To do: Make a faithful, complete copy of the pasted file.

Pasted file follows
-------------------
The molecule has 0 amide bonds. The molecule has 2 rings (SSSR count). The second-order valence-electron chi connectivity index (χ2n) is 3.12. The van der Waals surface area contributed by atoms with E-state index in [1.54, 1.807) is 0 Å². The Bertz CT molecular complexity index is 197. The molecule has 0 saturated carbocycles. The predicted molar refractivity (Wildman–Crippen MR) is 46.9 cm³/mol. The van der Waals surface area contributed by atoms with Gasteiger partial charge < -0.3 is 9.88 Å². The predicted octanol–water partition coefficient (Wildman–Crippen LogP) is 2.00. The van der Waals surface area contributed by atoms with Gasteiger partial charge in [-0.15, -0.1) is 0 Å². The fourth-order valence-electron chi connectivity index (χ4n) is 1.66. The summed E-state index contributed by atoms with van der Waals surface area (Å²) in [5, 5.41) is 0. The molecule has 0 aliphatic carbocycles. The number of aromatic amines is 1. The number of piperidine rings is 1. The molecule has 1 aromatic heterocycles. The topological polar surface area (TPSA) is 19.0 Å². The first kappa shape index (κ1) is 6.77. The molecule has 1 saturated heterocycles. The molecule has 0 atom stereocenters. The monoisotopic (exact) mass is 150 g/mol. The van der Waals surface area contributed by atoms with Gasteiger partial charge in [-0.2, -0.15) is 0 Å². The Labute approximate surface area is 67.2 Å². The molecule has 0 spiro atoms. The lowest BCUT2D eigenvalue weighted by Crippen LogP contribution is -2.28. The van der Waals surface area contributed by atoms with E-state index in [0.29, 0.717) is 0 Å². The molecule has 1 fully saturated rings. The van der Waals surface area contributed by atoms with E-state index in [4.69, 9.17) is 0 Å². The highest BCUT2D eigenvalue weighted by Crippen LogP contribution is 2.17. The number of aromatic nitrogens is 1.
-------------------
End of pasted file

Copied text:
The molecule has 0 amide bonds. The molecule has 2 rings (SSSR count). The second-order valence-electron chi connectivity index (χ2n) is 3.12. The van der Waals surface area contributed by atoms with E-state index in [1.54, 1.807) is 0 Å². The Bertz CT molecular complexity index is 197. The molecule has 0 saturated carbocycles. The predicted molar refractivity (Wildman–Crippen MR) is 46.9 cm³/mol. The van der Waals surface area contributed by atoms with Gasteiger partial charge < -0.3 is 9.88 Å². The predicted octanol–water partition coefficient (Wildman–Crippen LogP) is 2.00. The van der Waals surface area contributed by atoms with Gasteiger partial charge in [-0.15, -0.1) is 0 Å². The fourth-order valence-electron chi connectivity index (χ4n) is 1.66. The summed E-state index contributed by atoms with van der Waals surface area (Å²) in [5, 5.41) is 0. The molecule has 0 aliphatic carbocycles. The number of aromatic amines is 1. The number of piperidine rings is 1. The molecule has 1 aromatic heterocycles. The topological polar surface area (TPSA) is 19.0 Å². The first kappa shape index (κ1) is 6.77. The molecule has 1 saturated heterocycles. The molecule has 0 atom stereocenters. The monoisotopic (exact) mass is 150 g/mol. The van der Waals surface area contributed by atoms with Gasteiger partial charge in [-0.2, -0.15) is 0 Å². The Labute approximate surface area is 67.2 Å². The molecule has 0 spiro atoms. The lowest BCUT2D eigenvalue weighted by Crippen LogP contribution is -2.28. The van der Waals surface area contributed by atoms with E-state index in [0.29, 0.717) is 0 Å². The molecule has 1 fully saturated rings. The van der Waals surface area contributed by atoms with E-state index in [4.69, 9.17) is 0 Å². The highest BCUT2D eigenvalue weighted by Crippen LogP contribution is 2.17. The number of aromatic nitrogens is 1.